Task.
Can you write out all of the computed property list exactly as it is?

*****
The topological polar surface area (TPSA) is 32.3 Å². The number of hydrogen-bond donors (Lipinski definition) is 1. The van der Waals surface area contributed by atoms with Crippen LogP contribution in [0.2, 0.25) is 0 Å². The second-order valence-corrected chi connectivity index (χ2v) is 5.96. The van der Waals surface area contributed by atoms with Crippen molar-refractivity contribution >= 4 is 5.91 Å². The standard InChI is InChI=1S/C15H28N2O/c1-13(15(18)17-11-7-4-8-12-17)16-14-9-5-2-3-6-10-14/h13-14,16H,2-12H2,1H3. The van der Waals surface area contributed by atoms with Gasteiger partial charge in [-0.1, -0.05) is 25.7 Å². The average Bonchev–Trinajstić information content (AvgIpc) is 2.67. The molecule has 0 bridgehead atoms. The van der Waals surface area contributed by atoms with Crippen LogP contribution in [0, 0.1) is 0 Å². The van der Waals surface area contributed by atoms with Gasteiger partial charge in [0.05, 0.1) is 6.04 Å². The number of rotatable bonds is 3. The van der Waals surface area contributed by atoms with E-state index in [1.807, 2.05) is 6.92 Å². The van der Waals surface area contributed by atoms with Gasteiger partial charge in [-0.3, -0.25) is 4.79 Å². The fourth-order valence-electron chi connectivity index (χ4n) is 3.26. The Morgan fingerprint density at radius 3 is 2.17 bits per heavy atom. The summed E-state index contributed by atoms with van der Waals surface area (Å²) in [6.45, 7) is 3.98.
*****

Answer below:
The topological polar surface area (TPSA) is 32.3 Å². The number of hydrogen-bond donors (Lipinski definition) is 1. The van der Waals surface area contributed by atoms with Crippen LogP contribution in [0.2, 0.25) is 0 Å². The second-order valence-corrected chi connectivity index (χ2v) is 5.96. The van der Waals surface area contributed by atoms with Crippen molar-refractivity contribution >= 4 is 5.91 Å². The standard InChI is InChI=1S/C15H28N2O/c1-13(15(18)17-11-7-4-8-12-17)16-14-9-5-2-3-6-10-14/h13-14,16H,2-12H2,1H3. The van der Waals surface area contributed by atoms with Gasteiger partial charge in [-0.1, -0.05) is 25.7 Å². The average Bonchev–Trinajstić information content (AvgIpc) is 2.67. The molecule has 0 bridgehead atoms. The van der Waals surface area contributed by atoms with Crippen LogP contribution in [0, 0.1) is 0 Å². The van der Waals surface area contributed by atoms with Gasteiger partial charge in [0.05, 0.1) is 6.04 Å². The number of rotatable bonds is 3. The van der Waals surface area contributed by atoms with E-state index in [1.807, 2.05) is 6.92 Å². The van der Waals surface area contributed by atoms with Gasteiger partial charge in [-0.3, -0.25) is 4.79 Å². The fourth-order valence-electron chi connectivity index (χ4n) is 3.26. The Morgan fingerprint density at radius 3 is 2.17 bits per heavy atom. The summed E-state index contributed by atoms with van der Waals surface area (Å²) in [6.45, 7) is 3.98.